Pests and Diseases

Greenhouse

Pests and Diseases

Controlling Pests and Diseases in the Greenhouse

Good plant health, through good nutrition and environmental control, is the first line of defense against both pests and diseases in the greenhouse. But even in the best circumstances, some pests may bother your plants.ladybugs as biological pest control in the greenhouse

Aphids, mites, and whiteflies are the most common serious insect problems. Use mechanical controls such as vacuuming, squashing, and washing at the first sign of trouble. Yellow sticky traps are effective against whiteflies. If pest populations continue to grow, soap or pepper sprays or appropriate botanical controls such as neem may be useful.

Biological control with predatory insects such as green lacewings and ladybugs, and parasites such as Encarsia formosa are extremely effective. To meet the needs of these insect allies, set up a small "biological island" in a warm, bright spot with pots of parsley-family members (Umbelliferae), such as chervil and dill, and smallflowered ornamentals, such as scented geraniums, lobelias, and salvias. Kept in bloom for the entire greenhouse season, these plants provide nectar and pollen for the beneficial insects.

Tempting as it is to bring outdoor peppers, eggplants, and herbs into the greenhouse at summer's end, you'll be running the risk of importing pests with them. It's far better to start plants or buy transplants expressly for the greenhouse. If you decide to take the risk of bringing plants in, quarantine the plants inside sacks made of tightly woven translucent material for at least 7 to 10 days. Aphids and damage from such pests as mites and thrips will be easier to see after this time. If problems appear, it's generally best to throw the plant out.

Fungal diseases are usually the greatest disease problems in a greenhouse. Providing adequate ventilation and spacing between plants and monitoring humidity levels are the best ways to prevent fungal problems. Preventive sprays can also help minimize disease incidence. Fermented nettle tea and dilute compost tea, sprayed on leaves at weekly intervals from the seedling stage onward, inhibit many diseases while also providing trace elements. Sanitation is important, too; isolate or dispose of sick plants, and clean up spilled soil and dropped leaves in the aisles and under benches.

The warm humid conditions and abundant food in the greenhouse are ideal for pest build up. Problems can be chronic unless recognized and corrected. While insecticides are important tools, successful control of greenhouse vegetables pests relies primarily on cultural factors. Proper cultural practices can minimize the chance for initiation and build up of infestations. Early detection and diagnosis are key to greenhouse pest management, as well as, the proper choice and application of pesticides when pest outbreaks occur.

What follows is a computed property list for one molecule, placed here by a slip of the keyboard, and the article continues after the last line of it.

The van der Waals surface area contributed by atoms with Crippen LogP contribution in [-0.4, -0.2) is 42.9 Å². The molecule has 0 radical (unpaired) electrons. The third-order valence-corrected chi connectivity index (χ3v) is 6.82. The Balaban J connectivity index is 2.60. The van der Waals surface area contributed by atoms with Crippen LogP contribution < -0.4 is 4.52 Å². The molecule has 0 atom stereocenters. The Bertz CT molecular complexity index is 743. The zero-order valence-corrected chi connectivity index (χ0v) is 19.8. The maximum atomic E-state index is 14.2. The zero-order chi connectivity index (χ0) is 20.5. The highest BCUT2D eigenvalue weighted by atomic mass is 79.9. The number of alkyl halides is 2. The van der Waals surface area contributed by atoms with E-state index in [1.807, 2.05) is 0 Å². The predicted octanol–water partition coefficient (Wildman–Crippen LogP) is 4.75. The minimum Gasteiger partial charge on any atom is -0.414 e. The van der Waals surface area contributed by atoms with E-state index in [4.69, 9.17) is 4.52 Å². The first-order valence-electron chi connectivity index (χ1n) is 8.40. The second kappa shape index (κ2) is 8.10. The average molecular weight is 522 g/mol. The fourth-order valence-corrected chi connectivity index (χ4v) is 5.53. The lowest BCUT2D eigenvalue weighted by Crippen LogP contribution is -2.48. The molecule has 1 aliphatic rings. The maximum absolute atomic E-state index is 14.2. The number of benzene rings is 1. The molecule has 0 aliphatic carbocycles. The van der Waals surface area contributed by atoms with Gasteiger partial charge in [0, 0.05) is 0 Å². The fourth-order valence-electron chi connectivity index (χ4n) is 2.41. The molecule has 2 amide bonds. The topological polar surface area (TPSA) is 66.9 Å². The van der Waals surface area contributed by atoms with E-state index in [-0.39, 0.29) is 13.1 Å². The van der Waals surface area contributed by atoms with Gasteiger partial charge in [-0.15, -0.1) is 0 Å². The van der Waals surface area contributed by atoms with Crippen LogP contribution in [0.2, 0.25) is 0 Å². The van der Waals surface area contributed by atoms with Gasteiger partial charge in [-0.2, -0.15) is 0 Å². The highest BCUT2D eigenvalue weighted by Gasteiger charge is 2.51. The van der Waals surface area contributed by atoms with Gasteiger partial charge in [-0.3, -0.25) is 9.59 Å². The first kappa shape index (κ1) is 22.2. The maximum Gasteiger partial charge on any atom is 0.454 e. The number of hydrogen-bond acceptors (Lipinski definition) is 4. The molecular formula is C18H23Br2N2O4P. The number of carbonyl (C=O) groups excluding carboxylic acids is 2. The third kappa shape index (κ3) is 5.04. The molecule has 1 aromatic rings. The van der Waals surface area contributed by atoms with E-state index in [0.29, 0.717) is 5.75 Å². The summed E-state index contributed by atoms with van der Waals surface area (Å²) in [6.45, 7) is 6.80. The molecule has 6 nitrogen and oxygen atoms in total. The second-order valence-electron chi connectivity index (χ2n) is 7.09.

The warm humid conditions and abundant food in the greenhouse are ideal for pest build up. Problems can be chronic unless recognized and corrected. While insecticides are important tools, successful control of greenhouse vegetables pests relies primarily on cultural factors. Proper cultural practices can minimize the chance for initiation and build up of infestations. Early detection and diagnosis are key to greenhouse pest management, as well as, the proper choice and application of pesticides when pest outbreaks occur.

Cultural Controls

Pests may enter the greenhouse in the summer when the ventilators are open. Others may be brought into the greenhouse on new plant material or in soil. Many are able to survive short periods of time between harvest or plant removal and production of the next crop. Cultural controls are the primary defense against infestation.

Proper cultural practices which will help prevent pest infestations include:

  • Maintain a clean, closely mowed area around the greenhouse to reduce pests that develop in rank growth.
  • Remove all plants and any plant debris, clean the greenhouse thoroughly after each production cycle.
  • Keep doors, screens and ventilators in good repair.
  • Use clean or sterile soils or ground media, tools, flats and other equipment.
  • At the conclusion of the season remove all plants and any plant debris, clean greenhouse thoroughly possibly fumigate.
  • Inspect new plants thoroughly to prevent introduction insect or disease infested material into the greenhouse.
  • Watch for leaks or pooled water that can lead to fungus gnat infestations.
  • If possible allow the greenhouse to freeze in winter to eliminate tender insects like whiteflies.
  • Avoid wearing yellow clothing which is attractive to many insect pests.
  • Eliminate infestations by discarding or removing heavily infested material.
 

Monitoring

Early detection and diagnosis of pest infestations will allow you to make pest control decisions before the problem gets out of hand. It is good practice, therefore, to make weekly inspections of plants in all sections of the greenhouse.

Insect monitoring devices are also available. Yellow stick cards (PT Insect Monitoring & Trapping System, Whitmire) are highly attractive to winged aphids, leafminer adults, whiteflies, leafhoppers, thrips (blue cards can also be used with thrips), various flies and other insects. These can be used to alert you to the presence of a pest and identify hot spots in the greenhouse. One to three cards per 1000 sq. ft. in the greenhouse is recommended and should be changed weekly. If you cannot identify a trapped insect, contact your county extension agent for assistance. Mass trapping products such as sticky tapes are also available for thrips, whitefly, leafminer and fungus gnat detection and management.